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Health And Safety Risks Need To Be A Top Priority For All Operators

Maritime NZ is reaffirming to commercial operators the need to understand and meet their health and safety obligations, including when staff are sent to work overseas.

This comes after Sealord was sentenced for failing in its duty of care, by allowing its workers to be exposed to asbestos while working on-board the vessel, Will Watch. It was owned by an overseas subsidiary of Sealord.

"It is good to see Sealord take accountability and plead guilty prior to a trial needing to take place," Maritime NZ’s General Manager Investigations, Pete Dwen says.

At the time the exposed asbestos was reported, the vessel was operating out of Mauritius and New Zealand based Sealord employees were being seconded (job placement) to work on it.

While crew were seconded from Sealord, they were subject to the terms and conditions of their New Zealand employment agreement.

Maritime NZ investigated this because Sealord failed to ensure the safety of its workers prior to them leaving to undertake the work.

"Sealord failed in its responsibility to keep its workers safe," Pete Dwen says.

"There should have been better consultation between Sealord and United Fame Investments (who is the subsidiary vessel owner) about the risks the asbestos posed to the workers. Sealord also should have done more to identify the risks or hazards the exposure to asbestos fibres on-board presented to its workers," he says.

Senior staff members at Sealord monitored the vessel’s health and safety operations and provided input to its operating procedures. This oversight should have identified the issues with asbestos on Will Watch.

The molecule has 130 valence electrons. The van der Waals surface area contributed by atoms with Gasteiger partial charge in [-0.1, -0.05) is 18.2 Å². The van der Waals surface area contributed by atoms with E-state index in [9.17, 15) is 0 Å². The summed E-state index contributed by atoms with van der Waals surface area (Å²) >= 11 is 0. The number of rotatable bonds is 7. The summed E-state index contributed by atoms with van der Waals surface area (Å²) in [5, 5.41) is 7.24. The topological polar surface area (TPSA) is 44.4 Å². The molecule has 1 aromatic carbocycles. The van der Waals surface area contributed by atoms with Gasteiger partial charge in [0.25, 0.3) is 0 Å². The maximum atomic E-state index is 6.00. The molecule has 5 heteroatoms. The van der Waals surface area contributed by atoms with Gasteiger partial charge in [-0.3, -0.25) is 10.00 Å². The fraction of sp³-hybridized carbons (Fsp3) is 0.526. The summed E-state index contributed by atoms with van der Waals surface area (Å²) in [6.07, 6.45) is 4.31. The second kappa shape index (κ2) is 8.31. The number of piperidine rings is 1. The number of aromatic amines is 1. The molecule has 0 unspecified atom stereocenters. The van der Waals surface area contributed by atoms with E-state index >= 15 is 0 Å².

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Maritime NZ guidance, states it is up to operators and other business that work on ships to manage asbestos; and operators have a general duty to eliminate or minimise exposure to airborne asbestos in the workplace.

"On top of the New Zealand guidelines and legislation, the International Maritime Organization says ‘asbestos should be managed properly,’ if identified," Pete Dwen says.

Sealord failed to carry out adequate asbestos risk assessments, effectively consult with its subsidiary on the risks associate with it, and keep its workers safe.

When Maritime NZ raised issues around the asbestos, Sealord stated it did not believe it posed a risk.

"Understanding the risks on-board a vessel is important for operators. Everyone deserves to be safe at work, and be protected against risks such as asbestos.

"Employers need to know the safety of staff is their responsibility, even if the workers are sent elsewhere and are not directly under their supervision," Pete Dwen says.


Reparation orders were made for Sealord to pay two victims $3,000 each.

The company was fined $257,250, and ordered to pay $28,987 in costs to Maritime NZ.

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